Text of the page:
The government has rejected a call to alter legislation on interest rates for late payment of Pension Protection Fund (PPF) levies for small and medium enterprises (SMEs), made by Work and Pensions Committee (WPC) chair Frank Field.
In a letter to Pensions Minister Guy Opperman, Field detailed that the WPC had “heard concerns” that the interest rate of 5 per cent, plus the Bank England base rate, was “too high” and was “placing an unduly heavy burden on small businesses”.
He draws the comparison with the interest rate levied by HMRC for late payment of taxes, 3.25 per cent, and explains that the payment deadline of four weeks creates “an obvious cash flow problem, especially for small businesses”.
Field also suggested that payment by instalment would help alleviate the cash flow issues and the government should grant the PPF the power to limit payment by instalment to just SMEs.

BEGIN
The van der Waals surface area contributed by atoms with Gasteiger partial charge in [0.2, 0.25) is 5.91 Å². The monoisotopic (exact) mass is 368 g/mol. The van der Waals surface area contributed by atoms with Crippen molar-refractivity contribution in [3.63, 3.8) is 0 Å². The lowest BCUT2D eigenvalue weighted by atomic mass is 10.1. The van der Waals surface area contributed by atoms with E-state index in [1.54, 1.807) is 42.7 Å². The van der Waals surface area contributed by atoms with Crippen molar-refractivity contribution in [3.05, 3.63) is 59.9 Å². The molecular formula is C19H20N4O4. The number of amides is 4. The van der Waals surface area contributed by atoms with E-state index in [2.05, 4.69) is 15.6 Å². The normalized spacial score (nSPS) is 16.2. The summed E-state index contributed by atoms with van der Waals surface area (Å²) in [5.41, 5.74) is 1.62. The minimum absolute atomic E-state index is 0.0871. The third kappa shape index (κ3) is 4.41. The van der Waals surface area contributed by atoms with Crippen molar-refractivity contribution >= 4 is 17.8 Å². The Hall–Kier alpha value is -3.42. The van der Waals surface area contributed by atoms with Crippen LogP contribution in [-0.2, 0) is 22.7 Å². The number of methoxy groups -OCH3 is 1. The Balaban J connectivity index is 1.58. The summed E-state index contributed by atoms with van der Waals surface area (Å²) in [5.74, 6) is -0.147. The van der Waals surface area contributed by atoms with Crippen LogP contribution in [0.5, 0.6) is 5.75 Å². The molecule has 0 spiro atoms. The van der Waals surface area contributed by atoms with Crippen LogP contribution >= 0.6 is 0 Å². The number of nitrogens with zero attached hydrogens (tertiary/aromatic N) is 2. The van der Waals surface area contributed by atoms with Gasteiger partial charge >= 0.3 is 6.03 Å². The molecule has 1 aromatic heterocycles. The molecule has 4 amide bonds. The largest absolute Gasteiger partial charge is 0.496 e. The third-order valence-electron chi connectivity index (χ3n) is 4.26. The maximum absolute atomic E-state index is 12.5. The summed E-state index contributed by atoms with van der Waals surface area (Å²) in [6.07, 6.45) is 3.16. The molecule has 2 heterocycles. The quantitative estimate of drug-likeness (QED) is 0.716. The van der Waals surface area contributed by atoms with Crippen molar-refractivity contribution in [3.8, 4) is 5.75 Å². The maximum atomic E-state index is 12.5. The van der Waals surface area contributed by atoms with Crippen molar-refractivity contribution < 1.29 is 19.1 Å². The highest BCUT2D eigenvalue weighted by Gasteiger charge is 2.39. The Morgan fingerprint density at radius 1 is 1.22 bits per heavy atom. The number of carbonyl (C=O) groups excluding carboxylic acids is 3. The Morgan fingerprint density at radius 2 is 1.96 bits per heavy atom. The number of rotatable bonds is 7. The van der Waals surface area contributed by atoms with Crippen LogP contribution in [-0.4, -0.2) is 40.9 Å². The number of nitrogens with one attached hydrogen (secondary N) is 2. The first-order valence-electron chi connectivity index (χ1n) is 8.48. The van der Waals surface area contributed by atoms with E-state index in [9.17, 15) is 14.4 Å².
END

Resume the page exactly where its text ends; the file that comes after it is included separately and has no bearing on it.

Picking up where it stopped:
However, Opperman rejected the suggestions, claiming that “the level at which the current interest rate is set has succeeded in fulfilling the purpose for which the decision to implement it was made in the first place”.
Opperman cited that, since the introduction of interest on late payments, the average time taken by schemes to pay has reduced from 34 days to 24 days.
In response to the instalment suggestion, Opperman said that, although he agreed the amendment would help “alleviate the burden” on SMEs, there is “not sufficient evidence to support the case for a change in the current regulatory framework”.
Despite this, Opperman’s response details that he has “received confirmation that the PPF will continue to research the issue in order to build a fuller evidence base”.
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